Every piece of equipment on an optical table has its own natural frequency, and is, therefore, vulnerable to vibration excitation in its own particular frequency range. Hal Amick of Colin Gordon and Associates (San Bruno, CA), a vibration solutions company, and Matthew Stead of acoustic design consultants Bassett Acoustics (Melbourne, Australia) conducted a thorough research of vibration sensitivity of microscopes at various levels of amplification and for various applications. They found that natural frequencies of microscopes are typically, between 13 and 50 Hz. Fortunately, state-of-the-art vibration isolation systems can effectively filter out vibrations in this range.
The authors reported that the LW Series pneumatic workstation from Newport reduced vibration by 20 dB or more, enabling the use of 1000× microscopes in environments where normally only 40× to 100× microscopes could be used on an ordinary laboratory bench (see Fig. 4 and table). In this case, standard commercial rubber isolators would not lead to satisfactory results and could even make the vibration worse because these devices often produce resonance frequencies in the 10 Hz to 30 Hz range.
In addition to the high-frequency components that affect tabletop rigidity and component stability, users should also be aware of lower-frequency disturbances that can affect system performance, particularly when they are near the resonant frequencies of the system components. Pneumatic isolation systems have typically been used to provide effective reduction of floor vibrations from reaching table surfaces and exciting the resonant modes of the table and other components but their effectiveness in reducing lower-frequency disturbances should not be discounted. Choosing the appropriate vibration-reduction equipment requires not only an understanding of the lab environment but also an awareness of the sources of tabletop noise and the sensitivity of the other table-mounted components.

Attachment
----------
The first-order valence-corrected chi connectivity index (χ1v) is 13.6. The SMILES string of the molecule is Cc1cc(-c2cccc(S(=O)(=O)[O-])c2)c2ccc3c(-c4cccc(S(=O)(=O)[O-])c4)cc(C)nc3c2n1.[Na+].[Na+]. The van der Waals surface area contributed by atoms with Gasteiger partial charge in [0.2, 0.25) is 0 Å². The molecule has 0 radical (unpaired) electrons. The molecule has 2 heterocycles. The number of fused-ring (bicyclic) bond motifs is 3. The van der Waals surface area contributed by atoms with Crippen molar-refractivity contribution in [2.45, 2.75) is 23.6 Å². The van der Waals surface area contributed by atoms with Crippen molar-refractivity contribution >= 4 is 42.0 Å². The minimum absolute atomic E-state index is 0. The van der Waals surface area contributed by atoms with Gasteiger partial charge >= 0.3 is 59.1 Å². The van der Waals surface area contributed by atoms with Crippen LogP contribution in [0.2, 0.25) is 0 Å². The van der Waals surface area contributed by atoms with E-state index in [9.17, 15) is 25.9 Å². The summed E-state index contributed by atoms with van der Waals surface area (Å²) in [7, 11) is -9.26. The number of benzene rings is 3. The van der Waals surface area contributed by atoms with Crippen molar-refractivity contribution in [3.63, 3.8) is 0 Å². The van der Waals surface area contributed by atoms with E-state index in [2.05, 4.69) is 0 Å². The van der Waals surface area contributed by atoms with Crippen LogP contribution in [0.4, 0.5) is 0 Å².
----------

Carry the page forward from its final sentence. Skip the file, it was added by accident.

The final step in putting together an effective vibration-control system is to consider installation issues that could render any elegant product solution useless. It is important to review all installation aspects with your facilities personnel before making a final purchase decision.
Installing a system
It is extremely important to verify that the required vibration-control system(s) can be taken to and installed in the lab space. Walk through your installation route with your facilities team, colleagues, or riggersreceiving dock, elevator, hallways, doorways, and possibly windows if a crane will be usedso that any logistic issues are addressed and final product selections can be changed if necessary.
Next, verify that your lab has the necessary utilities for the vibration-control system. This includes regulated voltage and maximum current requirements, adequate lighting, a dry air supply for pneumatic isolation systems, and ventilation/climate control to maintain the required temperature in the lab. If the location does not have clean/dry air, a high-quality air compressor should be used to supply any pneumatic isolators. Dirty or wet air lines can significantly reduce the performance of pneumatic isolation systems and unregulated power can introduce unwanted noise and/or power surges into sensitive electronic equipment.
And finally, use the right tools for the job. The installation of an optical-table system should never involve a dozen people lifting the table while several others move the supports into location. Installation of large tables is best left to experienced professionals who have the tools, experience, and proper insurance to install the system safely. Laboratories in seismic risk zones should also have the proper seismic restraints on all system components to comply with current building codes.
Although modern vibration-control systems can provide drastic improvement to vibration stability of optoelectronic applications, they are not panaceas or magic wands. To achieve good results, pay attention to the vibration environment and reduce acoustical impact, remove unnecessary sources of vibration from the isolated platform and immediate vicinity, and make sure the isolation system is properly installed and not shunted by stiff cables. Finally, the beam stability of a tabletop laser system is defined by dynamic properties of the whole vibration-transmitting “structural loop,” which includes support structures, optomechanical elements, optics, and motion-control systems.
1. J. Fisher and V.M. Ryaboy, “Next Generation auto-tuned optical tables,” Photonics Spectra (June 2005).
Editor’s note: For a video description of the SmartTable, see www.laserfocusworld.com/resourcecenter/video.html
Tell us what you think about this article. Send an e-mail to LFWFeedback@pennwell.com.
JAMES FISHER is the group director and VYACHESLAV M. RYABOY is the principal engineer for the Vibration Control Product Group at Newport, 1791 Deere Ave., Irvine, CA 92606; e-mail: email@example.com; www.newport.com.